Protect Cardholder Data3. Protect stored cardholder data: This requirement should go without saying, but often gets ignored or mostly overlooked once the first requirement is completed. For example: With PCI compliance, it is required that CVV numbers not be stored whatsoever, and that cardholder data such as the card number, ZIP code, and cardholder name all be stored in an encrypted format. All too often, neither of these two requirements are completed. Some eCart software provides this functionality already, but also does an ineffective job of protecting the keys used in the encryption/decryption process. What good is a lock if you leave the keys in it? This sort of mass-compromise is easy preventable by two simple methods of data protection:
- One-Way Encryption: It is not necessary to store cardholder or personally identifiable information in a decryptable method unless absolutely necessary, such as recurring charge payments or saving cardholder data for future easy payment methods. If you absolutely must store cardholder data for whatever reason, and have no reasonable need to retrieve it later, then encrypt it using a highly secure one-way algorithm, such as salted SHA512.
- Store Keys Offsite: If you absolutely must store cardholder data and have reasonable need to retrieve it later, then keep your encryption methods offsite (or, if multiple servers are infeasible, inaccessible to the publicly-facing services, such as by process chroot and permissions). One way you can do this is by running a service on a system that is inaccessible from your publicly-facing servers or services (e.g. via SSH or NFS for separate systems; open permissions shared processes; or any other access methods) that takes only two actions: Receive cardholder data to encrypt and store, or charge existing stored cardholder data with a defined cost (such a command could be like: charge client #123 with $29.95 USD to their payment method #2). This service would never return cardholder or personally identifiable data via any query, thus preventing that data from ever being compromised. This service could be coupled with exclusive access to your cardholder database as well for simplicity, just so long as - again - it does not return any privileged data.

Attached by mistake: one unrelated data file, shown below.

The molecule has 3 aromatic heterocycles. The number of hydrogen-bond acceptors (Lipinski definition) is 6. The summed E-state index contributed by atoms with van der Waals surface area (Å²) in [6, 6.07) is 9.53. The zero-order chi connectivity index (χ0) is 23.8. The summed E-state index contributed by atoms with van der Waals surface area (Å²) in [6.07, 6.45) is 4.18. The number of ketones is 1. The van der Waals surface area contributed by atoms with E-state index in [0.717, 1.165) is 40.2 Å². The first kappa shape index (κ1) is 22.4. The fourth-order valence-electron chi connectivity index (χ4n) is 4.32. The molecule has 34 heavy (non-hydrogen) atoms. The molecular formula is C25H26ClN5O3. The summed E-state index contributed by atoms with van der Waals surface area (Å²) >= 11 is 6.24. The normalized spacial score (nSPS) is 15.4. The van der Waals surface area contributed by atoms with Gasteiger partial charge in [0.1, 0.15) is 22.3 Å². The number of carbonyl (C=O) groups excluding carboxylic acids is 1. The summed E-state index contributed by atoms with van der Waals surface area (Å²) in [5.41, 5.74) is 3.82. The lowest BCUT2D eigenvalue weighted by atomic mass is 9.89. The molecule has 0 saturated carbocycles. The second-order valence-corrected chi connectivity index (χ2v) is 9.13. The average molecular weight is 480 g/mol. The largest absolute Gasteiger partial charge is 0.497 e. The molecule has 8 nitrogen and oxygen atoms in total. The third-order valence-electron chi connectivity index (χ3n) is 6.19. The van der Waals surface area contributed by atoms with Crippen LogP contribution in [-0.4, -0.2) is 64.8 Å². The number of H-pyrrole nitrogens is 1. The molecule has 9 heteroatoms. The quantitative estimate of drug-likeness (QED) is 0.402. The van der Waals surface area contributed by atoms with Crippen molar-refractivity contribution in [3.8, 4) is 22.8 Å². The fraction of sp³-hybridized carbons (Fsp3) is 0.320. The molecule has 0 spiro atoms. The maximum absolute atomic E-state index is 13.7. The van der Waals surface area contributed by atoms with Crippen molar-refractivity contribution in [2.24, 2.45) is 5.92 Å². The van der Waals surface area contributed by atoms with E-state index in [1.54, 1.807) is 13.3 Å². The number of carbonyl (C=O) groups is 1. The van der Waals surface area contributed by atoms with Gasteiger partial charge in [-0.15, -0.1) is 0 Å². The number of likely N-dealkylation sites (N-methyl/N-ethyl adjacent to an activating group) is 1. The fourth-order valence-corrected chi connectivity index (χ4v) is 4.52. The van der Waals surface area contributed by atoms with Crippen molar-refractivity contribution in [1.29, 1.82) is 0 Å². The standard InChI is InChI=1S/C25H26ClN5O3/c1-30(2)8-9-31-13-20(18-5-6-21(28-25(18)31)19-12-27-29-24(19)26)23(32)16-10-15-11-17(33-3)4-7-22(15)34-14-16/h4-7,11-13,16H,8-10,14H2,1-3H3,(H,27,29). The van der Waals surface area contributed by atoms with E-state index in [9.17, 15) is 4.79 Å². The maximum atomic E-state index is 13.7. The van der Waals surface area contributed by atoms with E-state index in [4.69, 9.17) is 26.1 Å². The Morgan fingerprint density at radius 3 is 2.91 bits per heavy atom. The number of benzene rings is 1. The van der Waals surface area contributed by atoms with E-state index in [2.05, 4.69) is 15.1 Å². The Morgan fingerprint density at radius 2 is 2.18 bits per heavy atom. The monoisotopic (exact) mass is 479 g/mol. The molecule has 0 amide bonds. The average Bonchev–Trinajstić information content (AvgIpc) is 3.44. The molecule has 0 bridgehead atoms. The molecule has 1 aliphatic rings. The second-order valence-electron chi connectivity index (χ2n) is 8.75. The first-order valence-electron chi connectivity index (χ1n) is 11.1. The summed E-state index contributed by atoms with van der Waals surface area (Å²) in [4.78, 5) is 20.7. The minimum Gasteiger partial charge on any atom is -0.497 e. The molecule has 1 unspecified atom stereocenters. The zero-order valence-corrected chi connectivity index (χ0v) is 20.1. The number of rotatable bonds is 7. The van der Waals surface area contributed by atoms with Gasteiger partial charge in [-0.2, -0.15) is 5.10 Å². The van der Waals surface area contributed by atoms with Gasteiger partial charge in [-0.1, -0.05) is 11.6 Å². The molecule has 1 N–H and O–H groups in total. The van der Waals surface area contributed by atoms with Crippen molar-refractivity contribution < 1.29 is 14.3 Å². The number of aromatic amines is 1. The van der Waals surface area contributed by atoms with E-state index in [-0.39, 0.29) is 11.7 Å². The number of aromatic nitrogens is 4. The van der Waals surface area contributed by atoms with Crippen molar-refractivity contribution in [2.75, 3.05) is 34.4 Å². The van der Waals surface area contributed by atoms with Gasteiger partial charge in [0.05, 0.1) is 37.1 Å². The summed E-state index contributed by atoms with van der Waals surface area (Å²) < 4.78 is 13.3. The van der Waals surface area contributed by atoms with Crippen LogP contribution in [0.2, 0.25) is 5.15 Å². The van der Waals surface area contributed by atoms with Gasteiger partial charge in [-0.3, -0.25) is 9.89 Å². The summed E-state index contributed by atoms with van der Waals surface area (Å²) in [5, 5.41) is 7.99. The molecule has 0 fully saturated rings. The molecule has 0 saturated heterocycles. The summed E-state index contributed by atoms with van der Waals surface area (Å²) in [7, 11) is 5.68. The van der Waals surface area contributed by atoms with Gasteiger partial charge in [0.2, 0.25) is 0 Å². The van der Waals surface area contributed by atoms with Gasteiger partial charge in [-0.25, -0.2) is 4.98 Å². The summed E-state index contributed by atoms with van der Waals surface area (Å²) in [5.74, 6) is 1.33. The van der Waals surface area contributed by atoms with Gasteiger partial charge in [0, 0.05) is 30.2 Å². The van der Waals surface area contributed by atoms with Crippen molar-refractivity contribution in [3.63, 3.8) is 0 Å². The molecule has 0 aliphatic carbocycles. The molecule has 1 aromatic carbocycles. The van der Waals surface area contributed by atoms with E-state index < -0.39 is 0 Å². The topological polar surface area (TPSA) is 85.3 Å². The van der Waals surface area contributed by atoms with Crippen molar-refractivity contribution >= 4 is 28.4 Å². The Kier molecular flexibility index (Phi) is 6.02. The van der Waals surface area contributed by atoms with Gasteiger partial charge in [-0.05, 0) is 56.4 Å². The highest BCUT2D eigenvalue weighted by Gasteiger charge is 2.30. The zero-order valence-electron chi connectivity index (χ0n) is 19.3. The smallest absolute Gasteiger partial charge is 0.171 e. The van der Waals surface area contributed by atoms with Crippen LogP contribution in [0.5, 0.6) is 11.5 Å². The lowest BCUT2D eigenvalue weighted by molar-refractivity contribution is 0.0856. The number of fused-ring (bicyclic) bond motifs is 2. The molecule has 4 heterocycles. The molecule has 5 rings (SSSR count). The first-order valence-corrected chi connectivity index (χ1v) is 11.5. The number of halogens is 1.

Maintain a Vulnerability Management Program5. Use and regularly update anti-virus software: As stated all the way back in Requirement #1 (Install and maintain a firewall configuration to protect cardholder data), protection of your externally-facing systems is a highly important duty to maintain. Also as previously stated, your employees' terminals are very important in this field of protection as well. However, a piece of software is only as good as the user running it. Included in this requirement should also be highly effective education of good computing practices, as well. In the aforementioned 2011 RSA Security hack, ineffective anti-virus and firewall software coupled with poor computing practices of opening unsafe email attachments both ultimately led to the $66 million USD loss RSA Security felt as a result. 6. Develop and maintain secure systems and applications: Probably one of the most important requirements of PCI compliance, this requirement acts as a sort of umbrella over other requirements to re-assert the absolute and unarguably significant importance of security and web application security. As mentioned in Requirements #1, #5, later in #9, and several others, security is of the utmost importance with regard to cardholder data -- this cannot be over-stressed. Good firewalls, anti-virus services and frequent web application security scans; Encryption when crossing public channels; Encrypted storage of cardholder data, authentication tokens and passcodes (perhaps even methodology of two-factor authentication or biometrics). Additionally, later, in Requirement #10, we will address detailed and secured logging of all privileged activity. These all and more, you may notice, are repetitiously repeated in recurring repetition, repeatedly. Why? Because if they were not some of the most problematic failures of PCI compliance, there would exist no reason to continually drive these points home.